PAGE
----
Glucometer x1 (for BG monitoring)

Lancets- Disp #100 (1 box) (for BG monitoring)

Test Strips- Disp #100 (2 boxes) (for BG monitoring)

Alcohol pads- Disp # 1 box (for BG monitoring)

Sig- Test BG twice daily before breakfast and dinner, Disp# as ordered, Refill: 0

Education: First, I discussed with the patient diabetes mellitus type-2 and hyperlipidemia diagnosis. To make the patient contextualize the treatment, I focused on the diagnostic repeat labs to confirm and manage the diagnosis. Together with the patient, I took the time to review the list of medications and emphasized the need to take them as prescribed stressing compliance. I then recommended the modification of diet and lifestyle by starting with the diet adjustments and later proceeding to the whole lifestyle. As a takeaway note, I advised the patient to monitor her glucose level twice a day and check on things that can help in weight loss, including appropriate food and exercise to improve her glycemic index. I emphasized to the patient the danger of keeping the diagnosis unmanaged and the health risks that this attitude can cause the patient in the future. Lastly, I took the patient through the list of referrals and provided her with contacts to be used in case of emergency.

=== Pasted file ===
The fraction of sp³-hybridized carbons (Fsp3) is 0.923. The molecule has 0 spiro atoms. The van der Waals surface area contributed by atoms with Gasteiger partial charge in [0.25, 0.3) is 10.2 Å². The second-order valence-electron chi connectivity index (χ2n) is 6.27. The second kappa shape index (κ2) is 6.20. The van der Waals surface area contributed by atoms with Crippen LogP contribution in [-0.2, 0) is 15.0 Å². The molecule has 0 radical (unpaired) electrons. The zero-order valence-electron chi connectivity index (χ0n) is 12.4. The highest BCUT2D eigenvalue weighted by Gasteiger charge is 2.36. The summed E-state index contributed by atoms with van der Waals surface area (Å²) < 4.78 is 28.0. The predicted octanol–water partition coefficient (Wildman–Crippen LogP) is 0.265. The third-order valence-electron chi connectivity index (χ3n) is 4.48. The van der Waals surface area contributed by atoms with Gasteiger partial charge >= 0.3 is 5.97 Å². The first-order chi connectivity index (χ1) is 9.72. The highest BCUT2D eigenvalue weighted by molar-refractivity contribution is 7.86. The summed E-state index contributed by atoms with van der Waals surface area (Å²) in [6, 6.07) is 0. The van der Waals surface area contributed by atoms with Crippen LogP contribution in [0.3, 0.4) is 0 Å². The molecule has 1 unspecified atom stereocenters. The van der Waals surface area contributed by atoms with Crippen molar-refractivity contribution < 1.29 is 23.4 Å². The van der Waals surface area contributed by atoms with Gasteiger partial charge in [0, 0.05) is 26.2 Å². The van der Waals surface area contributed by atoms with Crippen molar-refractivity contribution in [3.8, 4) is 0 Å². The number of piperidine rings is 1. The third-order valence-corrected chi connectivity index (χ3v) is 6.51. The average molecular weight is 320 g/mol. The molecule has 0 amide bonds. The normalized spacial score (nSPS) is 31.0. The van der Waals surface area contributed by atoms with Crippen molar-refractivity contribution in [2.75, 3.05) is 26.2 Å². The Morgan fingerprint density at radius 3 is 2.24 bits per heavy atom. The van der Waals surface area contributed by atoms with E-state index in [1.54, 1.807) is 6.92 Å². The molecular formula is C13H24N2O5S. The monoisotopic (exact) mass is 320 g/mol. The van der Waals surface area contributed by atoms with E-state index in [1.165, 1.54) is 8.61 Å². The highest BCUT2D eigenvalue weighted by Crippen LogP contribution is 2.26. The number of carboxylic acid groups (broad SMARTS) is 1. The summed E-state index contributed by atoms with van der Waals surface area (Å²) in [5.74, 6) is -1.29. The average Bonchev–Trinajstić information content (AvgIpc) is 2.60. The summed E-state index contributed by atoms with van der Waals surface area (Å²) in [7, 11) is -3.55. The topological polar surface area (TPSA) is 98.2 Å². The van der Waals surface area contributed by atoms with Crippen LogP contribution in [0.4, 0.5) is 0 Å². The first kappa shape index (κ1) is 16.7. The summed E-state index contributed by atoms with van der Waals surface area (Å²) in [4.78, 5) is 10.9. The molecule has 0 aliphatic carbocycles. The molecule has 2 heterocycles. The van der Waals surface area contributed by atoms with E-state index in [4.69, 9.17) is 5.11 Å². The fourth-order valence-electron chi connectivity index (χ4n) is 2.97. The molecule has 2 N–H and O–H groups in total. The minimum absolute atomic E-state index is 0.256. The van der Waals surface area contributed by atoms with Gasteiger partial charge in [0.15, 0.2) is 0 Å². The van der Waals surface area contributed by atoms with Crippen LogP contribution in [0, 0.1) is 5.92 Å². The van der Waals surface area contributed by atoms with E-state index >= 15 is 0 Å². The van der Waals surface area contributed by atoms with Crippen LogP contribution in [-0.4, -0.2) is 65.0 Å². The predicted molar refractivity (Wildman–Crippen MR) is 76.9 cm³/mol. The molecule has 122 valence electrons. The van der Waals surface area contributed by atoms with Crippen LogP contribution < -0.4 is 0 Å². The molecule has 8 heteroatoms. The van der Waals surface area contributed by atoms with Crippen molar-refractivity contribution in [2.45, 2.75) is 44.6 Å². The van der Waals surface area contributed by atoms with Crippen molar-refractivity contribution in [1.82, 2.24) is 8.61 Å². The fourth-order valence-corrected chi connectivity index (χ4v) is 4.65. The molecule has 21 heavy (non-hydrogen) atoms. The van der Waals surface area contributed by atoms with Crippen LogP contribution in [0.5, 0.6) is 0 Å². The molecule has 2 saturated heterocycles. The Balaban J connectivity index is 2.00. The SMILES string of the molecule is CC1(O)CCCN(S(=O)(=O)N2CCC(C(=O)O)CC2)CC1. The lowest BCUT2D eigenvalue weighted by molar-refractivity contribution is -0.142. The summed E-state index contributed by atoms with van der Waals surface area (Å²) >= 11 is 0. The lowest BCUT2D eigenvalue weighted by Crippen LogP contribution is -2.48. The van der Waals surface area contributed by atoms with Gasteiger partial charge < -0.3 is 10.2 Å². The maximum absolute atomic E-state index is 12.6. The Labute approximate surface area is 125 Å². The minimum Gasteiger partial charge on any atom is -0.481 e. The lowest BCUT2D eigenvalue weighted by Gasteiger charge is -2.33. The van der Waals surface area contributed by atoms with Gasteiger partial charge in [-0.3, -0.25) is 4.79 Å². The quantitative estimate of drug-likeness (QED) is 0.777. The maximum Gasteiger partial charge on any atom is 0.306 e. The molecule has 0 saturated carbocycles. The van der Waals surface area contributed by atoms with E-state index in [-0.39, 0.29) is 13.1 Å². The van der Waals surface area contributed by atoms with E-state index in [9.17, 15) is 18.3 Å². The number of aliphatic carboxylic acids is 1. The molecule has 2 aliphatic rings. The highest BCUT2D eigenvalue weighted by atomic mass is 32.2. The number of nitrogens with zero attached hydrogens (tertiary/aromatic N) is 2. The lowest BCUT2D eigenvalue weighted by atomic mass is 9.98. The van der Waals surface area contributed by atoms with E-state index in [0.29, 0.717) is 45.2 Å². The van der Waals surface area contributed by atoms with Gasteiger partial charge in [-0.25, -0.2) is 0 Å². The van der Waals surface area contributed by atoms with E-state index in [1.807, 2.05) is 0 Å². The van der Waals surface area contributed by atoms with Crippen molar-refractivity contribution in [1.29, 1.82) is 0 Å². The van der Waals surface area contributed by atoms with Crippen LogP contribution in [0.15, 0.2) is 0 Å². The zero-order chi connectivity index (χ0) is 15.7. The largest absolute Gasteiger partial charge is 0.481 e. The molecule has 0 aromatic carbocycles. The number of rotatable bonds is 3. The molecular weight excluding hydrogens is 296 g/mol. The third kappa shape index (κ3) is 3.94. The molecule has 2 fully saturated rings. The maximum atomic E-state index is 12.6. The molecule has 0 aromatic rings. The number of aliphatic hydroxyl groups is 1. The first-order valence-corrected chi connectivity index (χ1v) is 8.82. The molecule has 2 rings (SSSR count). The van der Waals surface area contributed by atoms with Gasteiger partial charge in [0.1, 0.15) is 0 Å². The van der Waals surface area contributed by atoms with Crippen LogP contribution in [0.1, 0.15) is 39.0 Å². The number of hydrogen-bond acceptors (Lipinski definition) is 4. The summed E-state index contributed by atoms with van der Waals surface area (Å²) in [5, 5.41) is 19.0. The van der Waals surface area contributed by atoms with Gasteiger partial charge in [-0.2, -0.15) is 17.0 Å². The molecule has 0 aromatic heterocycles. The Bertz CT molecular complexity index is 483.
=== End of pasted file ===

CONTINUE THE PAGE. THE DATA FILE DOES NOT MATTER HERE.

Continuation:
Referrals: Diabetic educator, registered dietician, podiatrist, ophthalmologist/optometrist, and nephrologist

Follow-up: The follow-up for the patient will be done closely as she is expected to return in a week for the review of the lab results, appropriate medications, and any changes in the blood glucose levels. It will be critical for the patient to be alert with her health and ensure that she urgently visit my office in the case of a problem, for example, negative reactions to medications.